Computers


A geek will drag his laptop everywhere: you're not one of them, are you?
My precious!

Something should be very clear: if you are not a complete computer geek with your own web site, if you are not a professionnal photographer working on the road, or if you are not a dedicated writer reporting about your trip in magazines...

YOU DON'T NEED A LAPTOP
(but keep on reading: there is something for you)

How to do without a computer?

Most of you would love to have a web page to publish your journals and show your pictures but you don't want the hassle of carrying a laptop and maintaining a web site. Waiting for (hint hint) a soon-to-come blogging service dedicated to long-distance travelers, there are already some perfectly acceptable solutions. The simplest way by far is to go with Horizons Unlimited. They take all the hassle off of building the page, and they give a good exposure to other motorcycle travelers (meaning fellow travelers are most likely to read your stories on Horizons Unlimited than on any other site). Another solution, if you want photo galleries and a fancier presentation, is to store your stories on services such as Blogger and your pictures on Flickr. All these solutions are free.

Publishing pictures:
Often the pictures don't look that good straight out of the camera. You need to crop them a bit, or adjust color and contrast etc... A solution is to take with you an image-editing program that you can install on the machines at internet-cafes. Picasa from Google is such a good simple program and it is completely free. Real photo buffs will prefer Adobe Photoshop CS2 or Photoshop Elements. Buying Photoshop can be quite expensive (from $100 to $600!) but the links I'm giving you point to the free tryout versions. They only work for 30 days but you don't care: since you are on the road, you can give it a free 30-day tryout at every single internet-cafe for the next couple of years. Photoshop is a bit of a drag to install (the CS2 version easily takes 20 minutes) so you might still want to take a small Picasa along. Choose your programs, download them using a right-click (or control-click), save them on your machine, then burn them onto a CD (and maybe store a copy on your iPod's digital wallet as described in the Electronics page). Et voilà: you are ready to edit your photos almost anywhere and upload them to your favorite blog or photo-gallery...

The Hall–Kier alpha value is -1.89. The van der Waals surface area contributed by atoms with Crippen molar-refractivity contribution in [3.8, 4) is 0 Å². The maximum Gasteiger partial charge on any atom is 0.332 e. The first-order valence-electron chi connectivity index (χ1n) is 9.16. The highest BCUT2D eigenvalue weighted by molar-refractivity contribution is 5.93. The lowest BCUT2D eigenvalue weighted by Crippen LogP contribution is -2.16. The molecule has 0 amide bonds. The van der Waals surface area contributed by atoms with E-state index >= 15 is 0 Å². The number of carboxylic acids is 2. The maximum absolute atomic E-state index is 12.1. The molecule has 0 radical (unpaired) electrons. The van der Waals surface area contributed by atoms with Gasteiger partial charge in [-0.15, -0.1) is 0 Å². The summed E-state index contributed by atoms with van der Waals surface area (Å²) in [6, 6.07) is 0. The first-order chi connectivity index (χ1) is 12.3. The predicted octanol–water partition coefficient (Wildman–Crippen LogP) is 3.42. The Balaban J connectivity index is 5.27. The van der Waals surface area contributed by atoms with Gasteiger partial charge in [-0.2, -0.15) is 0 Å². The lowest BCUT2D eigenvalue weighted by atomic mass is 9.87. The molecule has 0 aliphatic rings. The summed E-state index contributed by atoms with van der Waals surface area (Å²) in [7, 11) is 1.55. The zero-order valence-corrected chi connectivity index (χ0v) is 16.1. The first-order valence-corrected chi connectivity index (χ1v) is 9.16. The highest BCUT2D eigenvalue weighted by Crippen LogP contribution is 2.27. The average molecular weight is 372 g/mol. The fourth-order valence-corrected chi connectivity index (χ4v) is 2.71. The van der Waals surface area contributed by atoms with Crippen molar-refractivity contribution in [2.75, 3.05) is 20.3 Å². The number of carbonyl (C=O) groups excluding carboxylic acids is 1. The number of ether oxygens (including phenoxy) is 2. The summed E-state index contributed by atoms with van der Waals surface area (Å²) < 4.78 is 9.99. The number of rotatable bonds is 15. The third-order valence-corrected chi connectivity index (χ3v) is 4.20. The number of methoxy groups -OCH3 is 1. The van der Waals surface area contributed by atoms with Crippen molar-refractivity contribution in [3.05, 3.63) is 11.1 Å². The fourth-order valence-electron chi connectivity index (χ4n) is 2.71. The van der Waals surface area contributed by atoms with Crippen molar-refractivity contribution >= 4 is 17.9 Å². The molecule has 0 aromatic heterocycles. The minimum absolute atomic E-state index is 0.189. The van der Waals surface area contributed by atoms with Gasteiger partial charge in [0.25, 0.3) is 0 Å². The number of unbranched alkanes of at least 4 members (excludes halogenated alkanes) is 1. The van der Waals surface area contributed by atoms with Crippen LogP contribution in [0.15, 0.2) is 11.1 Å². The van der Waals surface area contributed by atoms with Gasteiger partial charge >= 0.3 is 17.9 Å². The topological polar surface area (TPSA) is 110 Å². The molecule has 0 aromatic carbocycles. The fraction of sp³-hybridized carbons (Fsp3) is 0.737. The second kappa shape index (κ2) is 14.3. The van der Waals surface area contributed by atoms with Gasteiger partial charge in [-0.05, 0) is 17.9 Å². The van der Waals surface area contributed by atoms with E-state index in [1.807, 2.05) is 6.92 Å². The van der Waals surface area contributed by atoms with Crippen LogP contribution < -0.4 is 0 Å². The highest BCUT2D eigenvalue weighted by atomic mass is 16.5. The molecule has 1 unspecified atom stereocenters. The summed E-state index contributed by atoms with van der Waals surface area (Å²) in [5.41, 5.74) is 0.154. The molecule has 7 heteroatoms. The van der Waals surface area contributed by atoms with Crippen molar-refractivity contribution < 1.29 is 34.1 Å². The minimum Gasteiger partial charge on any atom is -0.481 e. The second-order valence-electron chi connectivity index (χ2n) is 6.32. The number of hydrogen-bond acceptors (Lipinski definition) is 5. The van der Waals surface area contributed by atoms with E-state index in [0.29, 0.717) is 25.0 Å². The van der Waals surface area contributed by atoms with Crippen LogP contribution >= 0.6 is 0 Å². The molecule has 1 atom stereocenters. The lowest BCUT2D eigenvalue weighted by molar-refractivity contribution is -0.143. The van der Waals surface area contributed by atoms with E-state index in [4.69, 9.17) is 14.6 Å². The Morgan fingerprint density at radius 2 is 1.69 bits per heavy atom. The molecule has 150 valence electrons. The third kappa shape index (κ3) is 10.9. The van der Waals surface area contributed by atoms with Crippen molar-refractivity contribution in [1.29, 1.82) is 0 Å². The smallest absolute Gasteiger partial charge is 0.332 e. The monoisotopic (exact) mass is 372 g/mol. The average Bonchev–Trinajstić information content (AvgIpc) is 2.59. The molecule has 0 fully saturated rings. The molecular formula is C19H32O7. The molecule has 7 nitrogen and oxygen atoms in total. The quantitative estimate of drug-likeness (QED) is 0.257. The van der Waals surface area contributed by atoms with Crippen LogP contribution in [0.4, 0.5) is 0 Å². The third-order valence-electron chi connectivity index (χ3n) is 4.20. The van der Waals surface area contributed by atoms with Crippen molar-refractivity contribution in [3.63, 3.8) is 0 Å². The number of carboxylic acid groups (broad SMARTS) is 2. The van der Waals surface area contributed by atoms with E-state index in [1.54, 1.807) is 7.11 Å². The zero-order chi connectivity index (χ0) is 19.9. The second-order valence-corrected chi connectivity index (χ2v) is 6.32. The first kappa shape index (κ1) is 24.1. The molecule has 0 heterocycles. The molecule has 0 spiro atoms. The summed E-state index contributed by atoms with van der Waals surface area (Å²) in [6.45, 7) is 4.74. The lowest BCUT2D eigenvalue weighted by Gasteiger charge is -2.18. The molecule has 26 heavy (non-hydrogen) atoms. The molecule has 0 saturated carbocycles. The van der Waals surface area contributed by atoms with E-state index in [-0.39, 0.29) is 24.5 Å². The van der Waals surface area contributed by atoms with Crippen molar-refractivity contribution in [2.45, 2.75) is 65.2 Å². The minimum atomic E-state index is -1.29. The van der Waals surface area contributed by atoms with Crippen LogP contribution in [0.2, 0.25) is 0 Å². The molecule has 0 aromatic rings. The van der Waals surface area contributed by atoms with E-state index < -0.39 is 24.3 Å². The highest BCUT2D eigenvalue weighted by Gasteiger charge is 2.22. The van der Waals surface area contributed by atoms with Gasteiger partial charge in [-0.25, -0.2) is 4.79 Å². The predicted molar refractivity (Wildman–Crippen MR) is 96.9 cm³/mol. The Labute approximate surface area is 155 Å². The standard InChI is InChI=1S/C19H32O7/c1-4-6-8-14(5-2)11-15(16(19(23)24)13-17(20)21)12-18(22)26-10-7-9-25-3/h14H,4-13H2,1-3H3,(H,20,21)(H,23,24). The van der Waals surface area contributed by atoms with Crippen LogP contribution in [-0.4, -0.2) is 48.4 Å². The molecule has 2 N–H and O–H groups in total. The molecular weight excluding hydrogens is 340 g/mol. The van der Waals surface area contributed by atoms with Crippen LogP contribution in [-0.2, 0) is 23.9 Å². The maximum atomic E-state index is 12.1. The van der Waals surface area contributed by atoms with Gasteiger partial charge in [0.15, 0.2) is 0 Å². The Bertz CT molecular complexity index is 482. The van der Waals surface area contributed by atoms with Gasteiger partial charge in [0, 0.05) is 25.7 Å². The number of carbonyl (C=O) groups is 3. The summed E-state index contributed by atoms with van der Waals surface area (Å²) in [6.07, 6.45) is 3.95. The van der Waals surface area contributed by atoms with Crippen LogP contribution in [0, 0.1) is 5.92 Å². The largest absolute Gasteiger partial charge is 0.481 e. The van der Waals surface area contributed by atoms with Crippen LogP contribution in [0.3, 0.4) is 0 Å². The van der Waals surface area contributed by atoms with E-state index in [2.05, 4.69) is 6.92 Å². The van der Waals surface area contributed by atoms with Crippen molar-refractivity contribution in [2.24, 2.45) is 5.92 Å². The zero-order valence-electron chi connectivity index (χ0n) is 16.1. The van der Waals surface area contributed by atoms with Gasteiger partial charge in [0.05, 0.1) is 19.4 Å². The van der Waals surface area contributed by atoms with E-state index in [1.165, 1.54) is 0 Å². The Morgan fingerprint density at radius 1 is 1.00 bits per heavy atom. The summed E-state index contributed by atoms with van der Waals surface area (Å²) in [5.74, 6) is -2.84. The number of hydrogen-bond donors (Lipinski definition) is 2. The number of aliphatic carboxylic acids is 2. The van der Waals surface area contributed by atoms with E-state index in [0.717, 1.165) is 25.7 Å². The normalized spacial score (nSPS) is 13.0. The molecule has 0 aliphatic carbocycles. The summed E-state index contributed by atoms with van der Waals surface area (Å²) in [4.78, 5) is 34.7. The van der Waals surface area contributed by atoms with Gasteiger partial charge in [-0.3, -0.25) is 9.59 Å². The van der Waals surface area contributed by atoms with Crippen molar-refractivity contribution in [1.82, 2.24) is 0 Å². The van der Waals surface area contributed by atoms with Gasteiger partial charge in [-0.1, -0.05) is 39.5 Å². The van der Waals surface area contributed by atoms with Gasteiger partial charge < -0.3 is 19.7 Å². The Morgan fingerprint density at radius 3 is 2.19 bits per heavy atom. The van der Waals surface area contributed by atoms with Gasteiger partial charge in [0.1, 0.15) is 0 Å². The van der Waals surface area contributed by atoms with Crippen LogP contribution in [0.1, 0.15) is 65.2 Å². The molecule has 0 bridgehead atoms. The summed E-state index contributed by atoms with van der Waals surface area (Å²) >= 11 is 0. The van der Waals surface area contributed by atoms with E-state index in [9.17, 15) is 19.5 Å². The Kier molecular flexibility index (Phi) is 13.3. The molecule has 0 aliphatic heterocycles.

Publishing stories:
Before publishing, you need to write - and to write, you either need to remember everything that happened in your busy traveler's life, or to take notes on the spot. The best way to take notes is to carry a small notepad and the best notepads are from Moleskine. They have been considered the Rolls Royce of notepads by generations of writers, and rightly so. You can go with a pocket-sized Daily Planner (one page per day) completed with a couple of squared notebooks for when the stories of the day don't fit on a single page, or just a large Daily Planner (which you might find a bit bulky, though). The 2006 Planners are gone already so here are the links to preorder the 2007 versions, plus the regular squared notebooks (small and large):